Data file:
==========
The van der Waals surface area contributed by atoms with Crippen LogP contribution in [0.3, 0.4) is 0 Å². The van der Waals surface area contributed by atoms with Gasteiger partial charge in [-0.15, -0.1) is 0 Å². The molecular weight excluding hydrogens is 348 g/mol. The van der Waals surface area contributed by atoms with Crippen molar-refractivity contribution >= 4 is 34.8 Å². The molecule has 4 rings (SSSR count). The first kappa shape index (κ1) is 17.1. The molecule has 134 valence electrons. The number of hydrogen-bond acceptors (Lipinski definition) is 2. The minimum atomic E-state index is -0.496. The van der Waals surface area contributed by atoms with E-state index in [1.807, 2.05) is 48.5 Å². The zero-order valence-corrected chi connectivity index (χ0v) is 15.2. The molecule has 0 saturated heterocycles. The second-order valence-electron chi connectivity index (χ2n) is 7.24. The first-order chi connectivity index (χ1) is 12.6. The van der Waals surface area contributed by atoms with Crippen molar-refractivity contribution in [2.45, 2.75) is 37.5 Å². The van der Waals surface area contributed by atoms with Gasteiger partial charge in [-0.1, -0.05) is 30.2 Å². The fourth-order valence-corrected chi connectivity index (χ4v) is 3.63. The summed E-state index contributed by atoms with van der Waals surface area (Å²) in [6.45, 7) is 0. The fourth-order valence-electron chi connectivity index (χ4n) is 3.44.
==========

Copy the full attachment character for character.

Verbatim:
The van der Waals surface area contributed by atoms with Crippen LogP contribution in [0.3, 0.4) is 0 Å². The van der Waals surface area contributed by atoms with Gasteiger partial charge in [-0.15, -0.1) is 0 Å². The molecular weight excluding hydrogens is 348 g/mol. The van der Waals surface area contributed by atoms with Crippen molar-refractivity contribution >= 4 is 34.8 Å². The molecule has 4 rings (SSSR count). The first kappa shape index (κ1) is 17.1. The molecule has 134 valence electrons. The number of hydrogen-bond acceptors (Lipinski definition) is 2. The minimum atomic E-state index is -0.496. The van der Waals surface area contributed by atoms with E-state index in [1.807, 2.05) is 48.5 Å². The zero-order valence-corrected chi connectivity index (χ0v) is 15.2. The molecule has 0 saturated heterocycles. The second-order valence-electron chi connectivity index (χ2n) is 7.24. The first-order chi connectivity index (χ1) is 12.6. The van der Waals surface area contributed by atoms with Crippen molar-refractivity contribution in [2.45, 2.75) is 37.5 Å². The van der Waals surface area contributed by atoms with Gasteiger partial charge in [-0.1, -0.05) is 30.2 Å². The fourth-order valence-corrected chi connectivity index (χ4v) is 3.63. The summed E-state index contributed by atoms with van der Waals surface area (Å²) in [6.45, 7) is 0. The fourth-order valence-electron chi connectivity index (χ4n) is 3.44.